There is no doubt that the main economic challenge before the new Lebanese government is the burden of the public debt, which has recently grown at an alarming pace. The lack of growth and the widening fiscal deficit are putting great pressure on public finances. This puts the central bank in front of serious risks, not least of which is the high inflation rate and what may happen at the monetary level if the appropriate monetary policy is not implemented to support the Lebanese pound.
By the end of January, Lebanon’s public debt had reached $64 billion and its debt-to-GDP ratio has reached 163.1%. It should be noted that the debt in Lebanese pounds reached the equivalent of $37.8 billion, up 12.6%, while foreign currency debt increased by 6.7% to reach $26.1 billion. The rate of growth of the public debt is worrisome because it has exceeded 10%, and gross domestic product (GDP) growth for 2012-13 didn’t exceed 2%. In other words, the debt is growing faster than the economy at a rate exceeding 500%. One doesn’t need to be well-versed in economics to see that the country is heading for bankruptcy.
2014 john McCain : Obama Is ‘Near Delusional In Thinking The Cold War Was Over’
2008 John McCain : “The Cold War is over, the Soviet empire is gone and neither one is missed,”
2014 John McCain : ‘Obama’s foreign policy “feckless” “We have a weak and indecisive president that invites aggression.”
1980’s John McCain: The fundamental question is: What is the United States’ interest in Lebanon? It is said we are there to keep the peace. I ask, what peace? It is said we are there to aid the government. I ask, what government? It is said we are there to stabilize the region. I ask, how can the U.S. presence stabilize the region?… The longer we stay in Lebanon, the harder it will be for us to leave. We will be trapped by the case we make for having our troops there in the first place.
Two-thirds of a historic collection of 80,000 books have gone up in smoke after a library was torched in the Lebanese city of Tripoli amid sectarian tensions. The blaze was started after a pamphlet insulting Islam was reportedly found inside a book.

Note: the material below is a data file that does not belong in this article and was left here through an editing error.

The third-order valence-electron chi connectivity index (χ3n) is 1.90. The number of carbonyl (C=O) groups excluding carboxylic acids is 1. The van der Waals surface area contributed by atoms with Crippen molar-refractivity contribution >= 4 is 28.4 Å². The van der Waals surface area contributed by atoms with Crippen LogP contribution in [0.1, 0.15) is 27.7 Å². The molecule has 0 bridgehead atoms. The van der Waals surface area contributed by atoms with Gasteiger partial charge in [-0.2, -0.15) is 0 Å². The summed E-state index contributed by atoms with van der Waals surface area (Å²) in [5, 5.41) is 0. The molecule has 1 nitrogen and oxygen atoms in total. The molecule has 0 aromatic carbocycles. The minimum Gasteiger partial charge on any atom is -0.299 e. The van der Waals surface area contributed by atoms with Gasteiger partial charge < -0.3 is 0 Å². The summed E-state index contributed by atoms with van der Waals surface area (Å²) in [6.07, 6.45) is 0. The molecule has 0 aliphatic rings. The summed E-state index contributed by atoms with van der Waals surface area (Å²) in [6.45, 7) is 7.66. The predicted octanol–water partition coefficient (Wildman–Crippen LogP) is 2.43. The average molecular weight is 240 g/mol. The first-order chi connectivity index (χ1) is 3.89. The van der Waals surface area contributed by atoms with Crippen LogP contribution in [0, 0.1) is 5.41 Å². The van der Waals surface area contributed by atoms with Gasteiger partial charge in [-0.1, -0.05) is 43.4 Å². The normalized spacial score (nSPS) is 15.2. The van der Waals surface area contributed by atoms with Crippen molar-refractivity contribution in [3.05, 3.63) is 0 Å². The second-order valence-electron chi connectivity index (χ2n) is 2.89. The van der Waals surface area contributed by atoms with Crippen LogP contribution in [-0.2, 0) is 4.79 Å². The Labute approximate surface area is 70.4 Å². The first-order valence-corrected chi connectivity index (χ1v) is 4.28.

Firefighters struggled to subdue the flames as the decades-old Al-Saeh library went up in smoke on Friday in the Serail neighborhood of Tripoli. Despite firefighters’ best efforts, little of the trove of historic books and manuscripts was recovered from the wreckage.
“Two thirds of some 80,000 books and manuscripts housed there,” a security source told Agence France Press, referring to the items destroyed. The source added that the blaze was started after a manuscript insulting the Prophet Mohammed was found hidden in the pages of one of the library books.
I just, can’t…
Israel said it bombed a militant group’s base in Lebanon on Friday in response to the launching of four rockets across its northern border hours earlier. It was Israel’s first airstrike inside Lebanon since its 2006 war with the Lebanese militant group Hezbollah.
The target was a base belonging to the Popular Front for the Liberation of Palestine General Command located near the town of Naameh, just 10 miles south of Beirut, Lebanon’s state news agency reported.
The Popular Front denied any involvement in the rocket attack inside Israel, for which an al-Qaeda-linked organization had already claimed responsibility.
A protester was shot and killed on Sunday near the Iranian Embassy in Beirut, apparently in a clash between supporters and opponents of Hezbollah, the powerful Lebanese Shiite Muslim organization whose military intervention in the Syrian civil war has strained Lebanon’s stability.
Demonstrators said that they were attacked by men wearing yellow armbands, the color of Hezbollah’s flag. They said the men beat on the windows of a bus that was taking the demonstrators to the protest, and then opened fire.
Hezbollah’s television station, Al-Manar, said that “a citizen” had shot a protester, citing statements form the Lebanese Army. The station did not say whether Hezbollah supporters were involved.
Two rockets hit Hizbollah’s stronghold in southern Beirut yesterday, marking a dangerous new phase in Syria’s civil war.
The attack on the Beirut suburb of Chiyah was limited in scale - four Syrian labourers were wounded and some windows were smashed - but its implications could be far reaching.
It was the first time the Hizbollah-dominated area has been attacked, sparking fears that a new front in the Syrian war is opening in the Lebanese capital.
The Free Syrian Army, the umbrella group representing some rebel forces, denied any role, but one FSA officer described the attack as a warning to Hizbollah.
“In coming days we will do more than this. This is a warning to Hizbollah and the Lebanese government to keep Hizbollah’s hands off Syria,” Ammar Al Wawi said.